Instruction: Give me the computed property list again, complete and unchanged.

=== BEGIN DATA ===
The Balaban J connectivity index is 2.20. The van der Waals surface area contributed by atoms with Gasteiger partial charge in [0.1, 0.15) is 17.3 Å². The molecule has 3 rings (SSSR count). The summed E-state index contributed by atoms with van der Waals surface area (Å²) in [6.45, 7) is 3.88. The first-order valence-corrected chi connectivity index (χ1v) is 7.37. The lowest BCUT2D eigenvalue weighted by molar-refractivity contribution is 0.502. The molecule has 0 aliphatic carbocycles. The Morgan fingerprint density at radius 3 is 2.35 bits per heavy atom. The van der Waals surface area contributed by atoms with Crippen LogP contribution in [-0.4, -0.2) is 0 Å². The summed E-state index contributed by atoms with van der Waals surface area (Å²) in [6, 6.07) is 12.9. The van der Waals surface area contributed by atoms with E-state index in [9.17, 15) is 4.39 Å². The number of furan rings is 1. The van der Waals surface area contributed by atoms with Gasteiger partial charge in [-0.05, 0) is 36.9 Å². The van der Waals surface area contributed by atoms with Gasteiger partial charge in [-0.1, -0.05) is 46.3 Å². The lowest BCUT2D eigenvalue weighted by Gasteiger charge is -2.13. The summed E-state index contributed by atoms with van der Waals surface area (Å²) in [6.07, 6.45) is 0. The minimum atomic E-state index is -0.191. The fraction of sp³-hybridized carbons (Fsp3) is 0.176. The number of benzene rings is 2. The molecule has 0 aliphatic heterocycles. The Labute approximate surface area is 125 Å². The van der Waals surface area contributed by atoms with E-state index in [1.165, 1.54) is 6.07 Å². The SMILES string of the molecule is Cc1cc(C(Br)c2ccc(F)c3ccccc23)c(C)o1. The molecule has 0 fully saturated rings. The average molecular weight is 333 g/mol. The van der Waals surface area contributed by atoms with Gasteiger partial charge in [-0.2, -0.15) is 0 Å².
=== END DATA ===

The Balaban J connectivity index is 2.20. The van der Waals surface area contributed by atoms with Gasteiger partial charge in [0.1, 0.15) is 17.3 Å². The molecule has 3 rings (SSSR count). The summed E-state index contributed by atoms with van der Waals surface area (Å²) in [6.45, 7) is 3.88. The first-order valence-corrected chi connectivity index (χ1v) is 7.37. The lowest BCUT2D eigenvalue weighted by molar-refractivity contribution is 0.502. The molecule has 0 aliphatic carbocycles. The Morgan fingerprint density at radius 3 is 2.35 bits per heavy atom. The van der Waals surface area contributed by atoms with Crippen LogP contribution in [-0.4, -0.2) is 0 Å². The summed E-state index contributed by atoms with van der Waals surface area (Å²) in [6, 6.07) is 12.9. The van der Waals surface area contributed by atoms with E-state index in [9.17, 15) is 4.39 Å². The number of furan rings is 1. The van der Waals surface area contributed by atoms with Gasteiger partial charge in [-0.05, 0) is 36.9 Å². The van der Waals surface area contributed by atoms with Gasteiger partial charge in [-0.1, -0.05) is 46.3 Å². The lowest BCUT2D eigenvalue weighted by Gasteiger charge is -2.13. The summed E-state index contributed by atoms with van der Waals surface area (Å²) in [6.07, 6.45) is 0. The minimum atomic E-state index is -0.191. The fraction of sp³-hybridized carbons (Fsp3) is 0.176. The number of benzene rings is 2. The molecule has 0 aliphatic heterocycles. The Labute approximate surface area is 125 Å². The van der Waals surface area contributed by atoms with E-state index in [1.165, 1.54) is 6.07 Å². The SMILES string of the molecule is Cc1cc(C(Br)c2ccc(F)c3ccccc23)c(C)o1. The molecule has 0 fully saturated rings. The average molecular weight is 333 g/mol. The van der Waals surface area contributed by atoms with Gasteiger partial charge in [-0.2, -0.15) is 0 Å².